The effectiveness of coercion depends on the cohesion of the agents of coercion. Any single one of them is generally weak: to be really effective, it is necessary that there be a number of them, often quite a large number, and that they stick together and maintain discipline. But what exactly makes men stick together, especially in perilous situations, in which betrayal and abandonment of a group — if that group is about to lose — may be by far the best strategy? Among the considerations liable to induce an individual to remain loyal, one of the most important is the conviction that others are also remaining loyal to the group, so that it will continue to be a numerous, disciplined and effective force. If the others are about to desert, it is very wise to do the same; if no one else will do so, it is most unwise to constitute the one exception, who will then be conspicuously punished, by way of example to all the others.
But how does one know, in situations which often involve geographical dispersal and lack of quick and reliable communication, whether this or that group or leader will continue to attract loyalty? One good criterion is whether that group or leader or cause is, by the recognized standards of the culture, ‘legitimate’. This consideration does not sway the individual waverer because he is necessarily a fanatical adherent of the locally held doctrines concerning what is and is not legitimate. It sways him because he thinks that others are also swayed by it, perhaps in the same opportunist spirit as he is, and so, in the interest of his own safety, he wants to stay on the ‘legitimate’ side because he expects it to win.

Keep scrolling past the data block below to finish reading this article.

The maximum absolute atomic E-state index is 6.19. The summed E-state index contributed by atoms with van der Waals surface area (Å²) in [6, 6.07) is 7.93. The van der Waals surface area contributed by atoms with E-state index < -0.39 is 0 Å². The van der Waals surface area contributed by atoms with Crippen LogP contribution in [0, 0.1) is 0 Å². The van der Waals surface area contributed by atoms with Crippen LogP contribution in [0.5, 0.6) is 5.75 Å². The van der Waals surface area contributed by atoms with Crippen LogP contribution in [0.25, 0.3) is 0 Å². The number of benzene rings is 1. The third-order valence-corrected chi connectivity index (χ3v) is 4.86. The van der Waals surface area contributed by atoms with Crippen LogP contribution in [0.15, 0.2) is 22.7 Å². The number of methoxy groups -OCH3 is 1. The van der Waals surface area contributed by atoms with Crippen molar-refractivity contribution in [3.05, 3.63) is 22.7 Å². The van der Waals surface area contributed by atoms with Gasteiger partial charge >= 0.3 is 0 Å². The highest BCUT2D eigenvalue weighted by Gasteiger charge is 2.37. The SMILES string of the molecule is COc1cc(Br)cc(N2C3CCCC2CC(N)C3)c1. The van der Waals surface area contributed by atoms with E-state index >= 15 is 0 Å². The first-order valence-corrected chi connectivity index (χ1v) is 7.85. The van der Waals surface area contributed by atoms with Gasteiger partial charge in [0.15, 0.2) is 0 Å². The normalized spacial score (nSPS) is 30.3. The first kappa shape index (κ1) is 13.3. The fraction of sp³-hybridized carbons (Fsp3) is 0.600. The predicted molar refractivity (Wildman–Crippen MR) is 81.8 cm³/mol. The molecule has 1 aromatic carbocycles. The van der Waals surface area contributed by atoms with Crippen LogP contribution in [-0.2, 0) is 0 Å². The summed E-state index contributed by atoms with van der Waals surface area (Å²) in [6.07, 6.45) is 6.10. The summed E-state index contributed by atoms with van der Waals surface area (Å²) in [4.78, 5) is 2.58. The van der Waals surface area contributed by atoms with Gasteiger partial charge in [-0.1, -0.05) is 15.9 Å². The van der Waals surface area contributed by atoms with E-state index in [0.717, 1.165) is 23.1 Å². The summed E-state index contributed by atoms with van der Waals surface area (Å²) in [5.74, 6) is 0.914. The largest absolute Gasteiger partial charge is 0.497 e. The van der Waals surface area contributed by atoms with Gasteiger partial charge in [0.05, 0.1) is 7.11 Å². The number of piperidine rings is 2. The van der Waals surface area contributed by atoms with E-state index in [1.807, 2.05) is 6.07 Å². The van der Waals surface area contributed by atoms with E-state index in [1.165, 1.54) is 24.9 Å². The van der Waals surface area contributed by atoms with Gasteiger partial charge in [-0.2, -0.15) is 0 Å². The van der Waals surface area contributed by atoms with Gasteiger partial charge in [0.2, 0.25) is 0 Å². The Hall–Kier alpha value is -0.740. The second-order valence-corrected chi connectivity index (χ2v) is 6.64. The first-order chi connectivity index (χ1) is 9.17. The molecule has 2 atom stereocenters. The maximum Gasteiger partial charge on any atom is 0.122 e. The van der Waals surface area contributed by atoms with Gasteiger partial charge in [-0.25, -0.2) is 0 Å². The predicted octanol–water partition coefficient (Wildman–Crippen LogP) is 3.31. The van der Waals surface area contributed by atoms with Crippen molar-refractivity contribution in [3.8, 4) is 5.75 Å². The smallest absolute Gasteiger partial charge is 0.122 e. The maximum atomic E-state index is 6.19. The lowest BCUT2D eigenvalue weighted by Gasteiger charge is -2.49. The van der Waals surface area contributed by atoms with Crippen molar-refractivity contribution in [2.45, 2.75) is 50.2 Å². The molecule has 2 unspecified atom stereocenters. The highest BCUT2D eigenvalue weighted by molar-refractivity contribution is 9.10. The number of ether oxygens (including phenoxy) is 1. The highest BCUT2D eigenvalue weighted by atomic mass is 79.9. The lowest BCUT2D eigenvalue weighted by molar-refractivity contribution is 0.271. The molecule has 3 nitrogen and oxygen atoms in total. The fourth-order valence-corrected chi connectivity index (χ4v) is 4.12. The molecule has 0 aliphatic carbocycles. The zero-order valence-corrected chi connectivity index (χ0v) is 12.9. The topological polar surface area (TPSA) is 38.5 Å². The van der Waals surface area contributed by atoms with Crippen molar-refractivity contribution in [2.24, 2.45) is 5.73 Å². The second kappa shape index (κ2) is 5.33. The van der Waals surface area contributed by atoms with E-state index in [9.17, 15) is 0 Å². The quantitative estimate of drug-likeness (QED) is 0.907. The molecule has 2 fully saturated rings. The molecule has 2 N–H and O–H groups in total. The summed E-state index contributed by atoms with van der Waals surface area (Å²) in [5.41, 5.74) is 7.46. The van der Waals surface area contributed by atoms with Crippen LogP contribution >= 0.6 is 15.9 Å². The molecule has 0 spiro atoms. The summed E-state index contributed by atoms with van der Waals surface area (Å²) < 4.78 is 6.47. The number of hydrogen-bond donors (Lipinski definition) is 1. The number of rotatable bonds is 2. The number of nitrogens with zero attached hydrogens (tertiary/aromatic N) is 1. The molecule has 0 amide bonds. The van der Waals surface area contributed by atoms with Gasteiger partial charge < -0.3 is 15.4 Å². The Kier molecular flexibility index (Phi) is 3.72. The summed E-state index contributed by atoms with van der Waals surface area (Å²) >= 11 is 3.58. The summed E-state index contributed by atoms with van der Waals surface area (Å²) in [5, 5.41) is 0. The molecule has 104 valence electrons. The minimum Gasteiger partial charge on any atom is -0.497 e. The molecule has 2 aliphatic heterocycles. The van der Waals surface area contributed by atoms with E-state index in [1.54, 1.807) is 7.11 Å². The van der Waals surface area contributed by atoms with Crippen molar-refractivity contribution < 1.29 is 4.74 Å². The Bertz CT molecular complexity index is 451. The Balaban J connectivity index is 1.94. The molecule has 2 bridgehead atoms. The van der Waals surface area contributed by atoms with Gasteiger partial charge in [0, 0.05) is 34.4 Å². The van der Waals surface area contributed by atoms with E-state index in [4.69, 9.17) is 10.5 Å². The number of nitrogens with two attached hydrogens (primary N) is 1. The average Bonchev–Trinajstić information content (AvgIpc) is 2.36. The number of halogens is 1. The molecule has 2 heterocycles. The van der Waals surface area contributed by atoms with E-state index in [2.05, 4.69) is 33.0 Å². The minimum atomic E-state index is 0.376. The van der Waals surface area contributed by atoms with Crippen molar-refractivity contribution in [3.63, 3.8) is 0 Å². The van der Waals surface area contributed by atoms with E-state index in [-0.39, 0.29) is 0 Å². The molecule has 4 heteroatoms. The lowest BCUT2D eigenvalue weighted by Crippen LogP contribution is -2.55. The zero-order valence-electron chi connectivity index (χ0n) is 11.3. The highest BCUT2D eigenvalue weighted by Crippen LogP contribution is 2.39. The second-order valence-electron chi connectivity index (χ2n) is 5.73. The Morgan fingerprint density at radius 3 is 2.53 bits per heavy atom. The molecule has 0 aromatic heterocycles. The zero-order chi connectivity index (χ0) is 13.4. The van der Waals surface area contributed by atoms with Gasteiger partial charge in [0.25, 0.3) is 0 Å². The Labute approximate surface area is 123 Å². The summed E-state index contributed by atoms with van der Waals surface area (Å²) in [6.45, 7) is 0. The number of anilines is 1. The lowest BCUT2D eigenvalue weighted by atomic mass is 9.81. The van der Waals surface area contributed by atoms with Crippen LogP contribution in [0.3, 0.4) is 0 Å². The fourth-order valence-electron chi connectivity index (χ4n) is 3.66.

For this kind of reason, those who control the symbols of legitimacy thereby also in some considerable measure control the crystallization of social cohesion and loyalty, and thus exercise great power, even if they are not themselves direct possessors of weapons or practitioners of coercion.
Referens: Gellner, Ernest. 1995. Anthropology and Politics. Wiley-Blackwell, s. 165–66.